That said, if everybody is on the same page and the players all are talented role-players who know how to share the spotlight, it looks fun as hell to create your own spells. Especially if it was contrived to have an entire party of spellcasters. If I found the combat rules de facto repetitive, having infinite spell effects could be a way to really make this system shine.

Chapter 6: Monsters

The last chapter just provides a big tables of monsters, with lists of abilities to look up on another page. The most attention is paid to dragons, despite the claim in chapter 1 that there are only about 50 left, and of those half are "in hiding." 

This is hard to use at the table. I just glanced through this section. Even so, there's all sorts of annoying shit in here. "Brass dragons are slightly larger than bronze dragons" vs "Bronze dragons, almost the size of brass dragons." Well how fucking big are they? Maybe this gloss is good for somebody super familiar with the setting material, but it doesn't recommend itself well to me.

Final Takes

I don't know. I kind of want to play it to see how it plays out at the table, but I also don't really want to waste a precious Saturday getting my gaming group together just to trot this out. 

I think the spellcasting system looks fun--if the GM and players are somewhat heavy handed in making sure that non-spellcasters aren't overshadowed. I like the formalization of the party roles. I like the idea of playing around with cards. I think cards are fun. 

I think the setting is a swing and a miss. I can see why Dragonlance fans were disappointed. I think the core mechanic needs a lot of finesse to be fun, not frustrating. 

In all, I think this is a particularly weird evolutionary missing link in D&D's evolution, and I'm glad to have read it. 

Tuesday, December 3, 2019


The basis of this system was stolen borrowed from P Stu over at False Machine. I adapted it for my own system, His Majesty the Worm, and my players just got their first scar. They're all excited about it, so I thought I would post the list here.


“Though he had been healed in Rivendell of the knife-stroke, that grim wound had not been without effect. His senses were sharper and more aware of things that could not be seen. One sign of change that he soon had noticed was that he could see more in the dark than any of his companions, save perhaps Gandalf.” - Fellowship of the Ring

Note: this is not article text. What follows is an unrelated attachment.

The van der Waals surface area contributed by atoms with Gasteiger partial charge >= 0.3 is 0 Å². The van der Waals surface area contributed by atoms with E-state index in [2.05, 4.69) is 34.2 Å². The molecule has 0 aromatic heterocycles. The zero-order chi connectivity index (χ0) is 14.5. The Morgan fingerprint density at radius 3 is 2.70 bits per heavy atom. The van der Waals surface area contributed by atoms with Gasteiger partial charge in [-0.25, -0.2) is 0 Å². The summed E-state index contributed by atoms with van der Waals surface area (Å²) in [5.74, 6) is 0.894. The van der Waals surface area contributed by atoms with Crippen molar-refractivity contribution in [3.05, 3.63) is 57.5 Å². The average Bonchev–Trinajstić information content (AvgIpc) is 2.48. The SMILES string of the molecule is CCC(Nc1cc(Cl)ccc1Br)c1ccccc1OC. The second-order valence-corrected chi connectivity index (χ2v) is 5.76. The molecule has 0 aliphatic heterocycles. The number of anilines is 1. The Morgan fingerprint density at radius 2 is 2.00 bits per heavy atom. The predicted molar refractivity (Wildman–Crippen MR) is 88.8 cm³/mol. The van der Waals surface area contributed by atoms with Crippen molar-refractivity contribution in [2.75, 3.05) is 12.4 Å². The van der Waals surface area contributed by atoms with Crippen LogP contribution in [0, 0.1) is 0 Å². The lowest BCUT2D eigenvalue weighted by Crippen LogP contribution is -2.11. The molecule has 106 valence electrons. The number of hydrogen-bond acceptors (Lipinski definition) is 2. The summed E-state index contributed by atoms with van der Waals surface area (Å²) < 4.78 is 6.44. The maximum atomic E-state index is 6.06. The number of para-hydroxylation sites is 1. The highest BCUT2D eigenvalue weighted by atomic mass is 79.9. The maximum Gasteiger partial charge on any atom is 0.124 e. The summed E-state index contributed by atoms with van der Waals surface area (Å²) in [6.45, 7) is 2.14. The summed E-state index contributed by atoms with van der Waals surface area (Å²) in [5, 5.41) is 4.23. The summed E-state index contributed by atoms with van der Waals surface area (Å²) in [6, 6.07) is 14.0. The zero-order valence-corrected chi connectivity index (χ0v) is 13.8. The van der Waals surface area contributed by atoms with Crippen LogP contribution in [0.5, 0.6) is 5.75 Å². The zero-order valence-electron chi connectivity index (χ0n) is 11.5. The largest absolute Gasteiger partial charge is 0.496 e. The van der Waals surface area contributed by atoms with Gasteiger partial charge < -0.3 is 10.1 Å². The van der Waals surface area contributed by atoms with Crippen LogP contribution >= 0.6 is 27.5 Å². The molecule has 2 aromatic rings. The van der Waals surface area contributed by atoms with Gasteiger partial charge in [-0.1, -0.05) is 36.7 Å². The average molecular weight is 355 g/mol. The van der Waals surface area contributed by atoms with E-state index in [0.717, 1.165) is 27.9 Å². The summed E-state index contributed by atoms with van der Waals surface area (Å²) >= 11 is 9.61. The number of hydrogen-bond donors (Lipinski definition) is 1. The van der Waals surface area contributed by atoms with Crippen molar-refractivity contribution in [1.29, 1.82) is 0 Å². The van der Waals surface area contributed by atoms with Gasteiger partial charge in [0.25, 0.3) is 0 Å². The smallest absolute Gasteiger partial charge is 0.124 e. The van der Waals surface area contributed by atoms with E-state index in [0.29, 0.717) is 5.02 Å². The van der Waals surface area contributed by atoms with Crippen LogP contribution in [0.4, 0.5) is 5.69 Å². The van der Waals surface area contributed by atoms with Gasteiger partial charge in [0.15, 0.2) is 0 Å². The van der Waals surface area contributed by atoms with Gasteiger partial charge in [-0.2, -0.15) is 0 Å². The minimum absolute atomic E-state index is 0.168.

My family has a legend about my great grandmother. It was said that she was so fed up with getting seasonal poison ivy and suffering those itchy welts that she finally ate a poison ivy leaf sandwich. It sent her to the hospital.

But she survived. And she never got poison ivy again.

Believe my family legend or not, it’s the basis of this subsystem. So strap in:
·         You were dead. Now you’re not. You bear a mark from your death.
·         Describe your scar. Every time you see it, it reminds you of the time you died.
·         Based on the enemy that marked you in this way, you gain a new talent. This talent may be Exhausted like any other.
·         You may only gain a scar once per Crawl.

The list of scar talents below is not exhaustive. Work out the specifics of your scar with your GM.

Animate Statue Scar
A hand-shaped scar. In the brief moment of your death, the statue’s machinations made sense to you. Spend a lore bid and ask the GM where the animated statue’s empowering rune is.

Bloodybones Scar
The bloodybone skeletons stripped all the flesh off of one of your hands, trying to free their “lost brother” under your skin. Luckily, your skeletal hand still functions more or less as normal. One of your skeletal fingers is a “skeleton key.” It functions as a lockpick that you always have on you.

Bog Zombie Scar
An ugly wound, swollen and pus-filled. It never quite heals. As long as this talent is not wounded, undead will ignore you. You are invisible to them. They smell themselves on you.

Brain Spider Scar